An alternative to using wxClientDC directly is to use wxBufferedDC, which stores your drawing in a memory device context and transfers it to the window in one step when the device context is about to be deleted. This can result in smoother updates—for example, if you don't want the user to see a complex graphic being updated bit by bit. Use the class exactly as you would use wxClientDC. For efficiency, you can pass a stored bitmap to the constructor to avoid the object re-creating a bitmap each time.

Erasing Window Backgrounds

A window receives two kinds of paint event: wxPaintEvent for drawing the main graphic, and wxEraseEvent for painting the background. If you just handle wxPaintEvent, the default wxEraseEvent handler will clear the background to the color previously specified by wxWindow::SetBackgroundColour, or a suitable default.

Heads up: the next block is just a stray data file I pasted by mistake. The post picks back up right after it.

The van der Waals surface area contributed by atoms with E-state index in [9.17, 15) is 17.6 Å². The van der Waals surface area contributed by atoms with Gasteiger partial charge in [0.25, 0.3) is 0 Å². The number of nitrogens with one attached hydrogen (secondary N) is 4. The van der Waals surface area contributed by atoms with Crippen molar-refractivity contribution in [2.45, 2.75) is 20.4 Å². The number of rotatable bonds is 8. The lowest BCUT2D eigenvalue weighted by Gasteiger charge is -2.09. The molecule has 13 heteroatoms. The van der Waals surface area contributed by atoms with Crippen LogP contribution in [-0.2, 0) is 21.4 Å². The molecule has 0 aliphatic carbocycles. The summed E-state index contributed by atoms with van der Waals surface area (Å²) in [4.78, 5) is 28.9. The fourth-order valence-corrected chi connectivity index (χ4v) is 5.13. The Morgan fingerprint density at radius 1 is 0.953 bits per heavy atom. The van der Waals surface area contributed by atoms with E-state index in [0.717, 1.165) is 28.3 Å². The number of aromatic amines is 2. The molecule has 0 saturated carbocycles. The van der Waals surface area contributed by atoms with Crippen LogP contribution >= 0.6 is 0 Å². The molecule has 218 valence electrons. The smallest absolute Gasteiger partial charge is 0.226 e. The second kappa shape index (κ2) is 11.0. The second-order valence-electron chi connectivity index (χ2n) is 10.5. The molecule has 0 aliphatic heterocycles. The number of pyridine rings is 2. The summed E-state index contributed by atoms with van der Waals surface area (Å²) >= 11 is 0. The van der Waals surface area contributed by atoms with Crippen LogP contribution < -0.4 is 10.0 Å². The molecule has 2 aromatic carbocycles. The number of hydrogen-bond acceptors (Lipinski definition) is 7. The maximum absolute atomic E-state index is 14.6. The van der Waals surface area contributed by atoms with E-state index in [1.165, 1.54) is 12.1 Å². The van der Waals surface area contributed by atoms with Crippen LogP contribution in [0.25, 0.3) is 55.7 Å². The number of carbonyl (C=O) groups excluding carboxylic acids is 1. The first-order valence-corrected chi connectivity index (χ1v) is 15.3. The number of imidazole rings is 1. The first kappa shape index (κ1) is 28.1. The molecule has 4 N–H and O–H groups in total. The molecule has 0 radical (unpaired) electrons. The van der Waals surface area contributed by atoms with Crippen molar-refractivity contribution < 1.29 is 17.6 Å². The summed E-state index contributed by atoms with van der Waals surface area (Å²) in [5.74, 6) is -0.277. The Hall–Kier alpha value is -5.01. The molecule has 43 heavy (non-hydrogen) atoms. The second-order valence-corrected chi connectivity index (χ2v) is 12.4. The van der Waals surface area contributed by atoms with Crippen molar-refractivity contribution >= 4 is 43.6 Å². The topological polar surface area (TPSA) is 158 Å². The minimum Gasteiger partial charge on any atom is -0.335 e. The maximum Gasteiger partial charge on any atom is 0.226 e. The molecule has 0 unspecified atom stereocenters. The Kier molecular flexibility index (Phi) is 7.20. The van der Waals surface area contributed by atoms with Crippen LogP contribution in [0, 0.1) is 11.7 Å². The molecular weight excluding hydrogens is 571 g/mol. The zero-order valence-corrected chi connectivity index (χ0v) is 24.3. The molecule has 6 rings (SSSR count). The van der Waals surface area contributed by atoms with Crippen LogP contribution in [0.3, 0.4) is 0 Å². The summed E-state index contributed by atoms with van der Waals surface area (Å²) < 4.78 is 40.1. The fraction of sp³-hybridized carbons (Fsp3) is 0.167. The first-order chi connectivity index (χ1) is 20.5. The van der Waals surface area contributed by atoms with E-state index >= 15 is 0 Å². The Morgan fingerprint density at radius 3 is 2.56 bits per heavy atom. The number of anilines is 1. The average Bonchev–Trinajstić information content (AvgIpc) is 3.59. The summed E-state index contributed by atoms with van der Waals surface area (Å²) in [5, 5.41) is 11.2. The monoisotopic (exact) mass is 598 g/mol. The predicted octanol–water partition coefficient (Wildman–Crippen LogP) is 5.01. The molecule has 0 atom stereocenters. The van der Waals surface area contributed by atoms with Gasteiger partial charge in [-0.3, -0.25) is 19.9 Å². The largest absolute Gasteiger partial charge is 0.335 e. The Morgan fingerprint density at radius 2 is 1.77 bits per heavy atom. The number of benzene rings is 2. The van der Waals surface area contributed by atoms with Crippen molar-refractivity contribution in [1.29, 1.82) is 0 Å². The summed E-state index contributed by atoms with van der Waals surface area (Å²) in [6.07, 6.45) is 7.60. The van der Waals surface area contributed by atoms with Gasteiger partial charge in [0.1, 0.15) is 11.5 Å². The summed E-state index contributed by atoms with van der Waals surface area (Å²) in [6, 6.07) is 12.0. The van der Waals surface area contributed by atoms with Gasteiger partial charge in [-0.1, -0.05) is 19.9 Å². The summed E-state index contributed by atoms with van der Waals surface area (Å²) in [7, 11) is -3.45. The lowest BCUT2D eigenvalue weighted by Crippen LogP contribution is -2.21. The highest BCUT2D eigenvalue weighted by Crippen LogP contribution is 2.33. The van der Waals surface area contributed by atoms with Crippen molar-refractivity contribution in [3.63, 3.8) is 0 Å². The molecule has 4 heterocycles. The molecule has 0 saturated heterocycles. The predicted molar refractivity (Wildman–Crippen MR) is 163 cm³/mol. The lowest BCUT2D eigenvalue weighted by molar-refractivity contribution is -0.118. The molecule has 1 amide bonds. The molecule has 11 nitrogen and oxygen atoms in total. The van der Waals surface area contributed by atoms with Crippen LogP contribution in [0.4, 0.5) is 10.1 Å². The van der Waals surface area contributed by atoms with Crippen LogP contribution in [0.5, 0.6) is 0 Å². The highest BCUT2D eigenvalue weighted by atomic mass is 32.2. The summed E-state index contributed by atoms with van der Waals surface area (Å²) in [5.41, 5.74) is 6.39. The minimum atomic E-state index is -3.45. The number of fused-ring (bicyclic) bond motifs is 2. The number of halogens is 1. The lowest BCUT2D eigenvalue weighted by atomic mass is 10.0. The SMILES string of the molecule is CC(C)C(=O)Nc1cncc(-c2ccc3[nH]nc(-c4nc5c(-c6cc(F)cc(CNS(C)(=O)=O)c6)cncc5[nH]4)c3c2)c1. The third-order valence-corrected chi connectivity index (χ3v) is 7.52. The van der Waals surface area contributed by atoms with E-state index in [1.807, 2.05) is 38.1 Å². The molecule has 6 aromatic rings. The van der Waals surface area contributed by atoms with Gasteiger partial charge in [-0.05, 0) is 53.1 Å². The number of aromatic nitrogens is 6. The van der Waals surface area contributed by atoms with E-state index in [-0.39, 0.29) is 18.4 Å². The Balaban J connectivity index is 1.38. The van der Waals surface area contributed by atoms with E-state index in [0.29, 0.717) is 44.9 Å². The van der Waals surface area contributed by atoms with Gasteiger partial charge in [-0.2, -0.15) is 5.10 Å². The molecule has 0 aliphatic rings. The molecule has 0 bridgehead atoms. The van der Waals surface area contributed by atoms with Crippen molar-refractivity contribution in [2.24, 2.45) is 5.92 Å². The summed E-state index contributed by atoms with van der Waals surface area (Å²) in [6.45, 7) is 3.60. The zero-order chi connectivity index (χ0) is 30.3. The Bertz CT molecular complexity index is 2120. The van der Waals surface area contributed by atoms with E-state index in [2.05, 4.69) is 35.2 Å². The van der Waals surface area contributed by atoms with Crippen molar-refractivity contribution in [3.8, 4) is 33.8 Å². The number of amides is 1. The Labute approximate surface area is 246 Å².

This may seem rather convoluted, but this separation of background and foreground painting enables maximum control on platforms that follow this model, such as Windows. For example, suppose you want to draw a textured background on a window. If you tile your texture bitmap in OnPaint, you will see a brief flicker as the background is cleared prior to painting the texture. To avoid this, handle wxEraseEvent and do nothing in the handler. Alternatively, you can do the background tiling in the erase handler, and paint the foreground in the paint handler (however, this defeats buffered drawing as described in the next section).